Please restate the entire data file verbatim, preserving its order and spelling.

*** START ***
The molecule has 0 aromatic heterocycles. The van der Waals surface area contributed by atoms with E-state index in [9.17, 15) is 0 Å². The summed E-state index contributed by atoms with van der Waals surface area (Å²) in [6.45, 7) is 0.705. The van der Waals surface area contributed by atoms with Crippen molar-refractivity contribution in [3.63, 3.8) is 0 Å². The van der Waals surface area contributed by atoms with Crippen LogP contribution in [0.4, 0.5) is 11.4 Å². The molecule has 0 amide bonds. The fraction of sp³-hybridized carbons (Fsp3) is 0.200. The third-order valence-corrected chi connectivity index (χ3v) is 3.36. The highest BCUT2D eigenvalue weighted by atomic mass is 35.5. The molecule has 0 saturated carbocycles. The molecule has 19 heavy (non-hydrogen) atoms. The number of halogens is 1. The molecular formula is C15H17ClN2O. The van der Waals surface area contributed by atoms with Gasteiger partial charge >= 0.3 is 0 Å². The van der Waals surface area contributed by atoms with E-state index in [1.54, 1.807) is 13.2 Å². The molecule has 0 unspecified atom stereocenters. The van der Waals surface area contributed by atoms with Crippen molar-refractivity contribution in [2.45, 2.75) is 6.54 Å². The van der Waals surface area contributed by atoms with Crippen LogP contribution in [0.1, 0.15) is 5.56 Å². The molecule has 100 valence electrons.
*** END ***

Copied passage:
The molecule has 0 aromatic heterocycles. The van der Waals surface area contributed by atoms with E-state index in [9.17, 15) is 0 Å². The summed E-state index contributed by atoms with van der Waals surface area (Å²) in [6.45, 7) is 0.705. The van der Waals surface area contributed by atoms with Crippen molar-refractivity contribution in [3.63, 3.8) is 0 Å². The van der Waals surface area contributed by atoms with Crippen LogP contribution in [0.4, 0.5) is 11.4 Å². The molecule has 0 amide bonds. The fraction of sp³-hybridized carbons (Fsp3) is 0.200. The third-order valence-corrected chi connectivity index (χ3v) is 3.36. The highest BCUT2D eigenvalue weighted by atomic mass is 35.5. The molecule has 0 saturated carbocycles. The molecule has 19 heavy (non-hydrogen) atoms. The number of halogens is 1. The molecular formula is C15H17ClN2O. The van der Waals surface area contributed by atoms with Gasteiger partial charge >= 0.3 is 0 Å². The van der Waals surface area contributed by atoms with E-state index in [1.54, 1.807) is 13.2 Å². The molecule has 0 unspecified atom stereocenters. The van der Waals surface area contributed by atoms with Crippen molar-refractivity contribution in [2.45, 2.75) is 6.54 Å². The van der Waals surface area contributed by atoms with Crippen LogP contribution in [0.1, 0.15) is 5.56 Å². The molecule has 100 valence electrons.